Mucogingival overgrowth in a geriatric patient
Published Web Locationhttps://doi.org/10.5070/D399z2d3tc
Mucogingival overgrowth in a geriatric patient1. Department of Oral Surgery and Radiology, School of Dentistry, Aristotle University, Thessalonica, Greece
Panagiotis Kafas1, Tahwinder Upile2, Christos Stavrianos3, Nikolaos Angouridakis4, Waseem Jerjes5
Dermatology Online Journal 16 (8): 7
2. Head and Neck Centre, University College London Hospital, London, UK
3. Department of Endodontics, School of Dentistry, Aristotle University, Thessalonica, Greece
4. Department of ENT, School of Medicine, Aristotle University, Thessalonica, Greece
5. Unit of Oral and Maxillofacial Surgery, UCL Eastman Dental Institute, London, UK
Epulis fissuratum is a pathological condition caused by an ill-fitting denture. The mucogingival hyperplasia may be considered as a reactive condition of the oral mucosa to excessive mechanical pressure on the mucosa. Epulis fissuratum excision is a procedure usually done for prosthodontic reasons. The treatment of this benign entity is essential mainly for masticatory reasons. The use of diode laser for epulis removal without infiltrated anesthesia in a conscious geriatric patient is currently under investigation.
|Figure 1||Figure 2|
|Figure 1. The maxillary epulis fissuratum is extended to the midline causing problematic insertion of full denture.|
Figure 2. The fiber-optic of diode laser applied on the labial aspect area first, using specific pain-free parameters.
A 70-year-old female was referred by her prosthodontist for assessment of an upper anterior mucogingival overgrowth (Figure 1). She had an uneventful medical history. The recent dental history was composed of maxillary full dental removal and full denture restoration. No allergies were reported. The patient’s weight was 75 Kg; her height was 169 cm.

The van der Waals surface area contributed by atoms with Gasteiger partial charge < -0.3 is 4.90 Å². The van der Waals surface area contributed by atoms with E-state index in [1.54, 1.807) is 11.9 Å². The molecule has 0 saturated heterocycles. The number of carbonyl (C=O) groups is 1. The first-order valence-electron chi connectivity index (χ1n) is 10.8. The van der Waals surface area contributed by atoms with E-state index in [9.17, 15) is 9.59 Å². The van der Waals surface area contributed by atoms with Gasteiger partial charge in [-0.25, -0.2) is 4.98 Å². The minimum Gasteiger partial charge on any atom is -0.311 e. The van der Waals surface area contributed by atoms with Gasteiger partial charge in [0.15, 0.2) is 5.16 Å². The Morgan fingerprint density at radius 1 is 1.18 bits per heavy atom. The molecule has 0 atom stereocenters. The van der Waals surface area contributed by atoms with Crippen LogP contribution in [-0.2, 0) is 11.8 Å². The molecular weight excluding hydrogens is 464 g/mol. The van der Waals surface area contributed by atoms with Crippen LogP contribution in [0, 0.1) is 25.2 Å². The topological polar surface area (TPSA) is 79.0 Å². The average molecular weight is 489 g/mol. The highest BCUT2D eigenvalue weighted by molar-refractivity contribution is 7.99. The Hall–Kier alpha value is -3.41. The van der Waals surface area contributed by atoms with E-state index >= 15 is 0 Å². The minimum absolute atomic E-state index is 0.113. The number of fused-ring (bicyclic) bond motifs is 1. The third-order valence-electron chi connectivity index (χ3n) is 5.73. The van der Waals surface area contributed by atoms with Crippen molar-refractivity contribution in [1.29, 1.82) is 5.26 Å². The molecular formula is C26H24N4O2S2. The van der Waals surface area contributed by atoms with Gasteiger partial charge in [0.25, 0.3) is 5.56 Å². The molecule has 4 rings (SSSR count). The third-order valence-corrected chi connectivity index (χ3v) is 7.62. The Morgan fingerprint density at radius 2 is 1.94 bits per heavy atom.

Clinical examination revealed the presence of epulis fissuratum. As a consequence, this presented pathological mechanical pressure on the associated acrylic flange of the full denture.
It was decided to perform laser excision of the pathological tissue without infiltrated anesthesia using specific laser parameters (Figure 2). The laser equipment was defined by the manufacturer (Lambda Scientifica Srl) as a class-II B device according to the CE conformity statement; the parameters were 1100 mW at 808 nm with continuous output. The optical fiber used was 300 μm in diameter, allowing a very fine soft tissue cut. According to the manufacturer, the optical protective glasses had an Optical Density>5 at the wavelength of emission from the diode. According to standard EN 60825 CEI 76-2 II, the minimum optical density has been estimated to be 4.96 at 0.05 m.
Pre-operatively, informed counseled consent was obtained both verbally and in written format on a consent form.
|Figure 3. The final elliptical laser cut did not require sutures or periodontal dressing. Postoperative hemostasis is optimum.|
The epulis was sprayed with lidocaine four times in 1-minute intervals. The laser fiber was applied almost vertically and anteriorly to the junction with the healthy mucosa, initially causing disruption of the mucosa continuity. This facilitated performing deeper laser assisted excision of the epulis in a horizontal dimension. The design of the excision was elliptical allowing complete removal of the epulis by using the laser fiber. The whole procedure was carried out within 10 minutes, without pain. No sutures were required. Hemostasis was achieved immediately after the procedure (Figure 3). The patient was comfortable with no pain, either intra-operatively or post-operatively. The patient described the procedure as totally painless. Ten days later healing was found to be uneventful. Histopathology revealed the benign nature of the condition.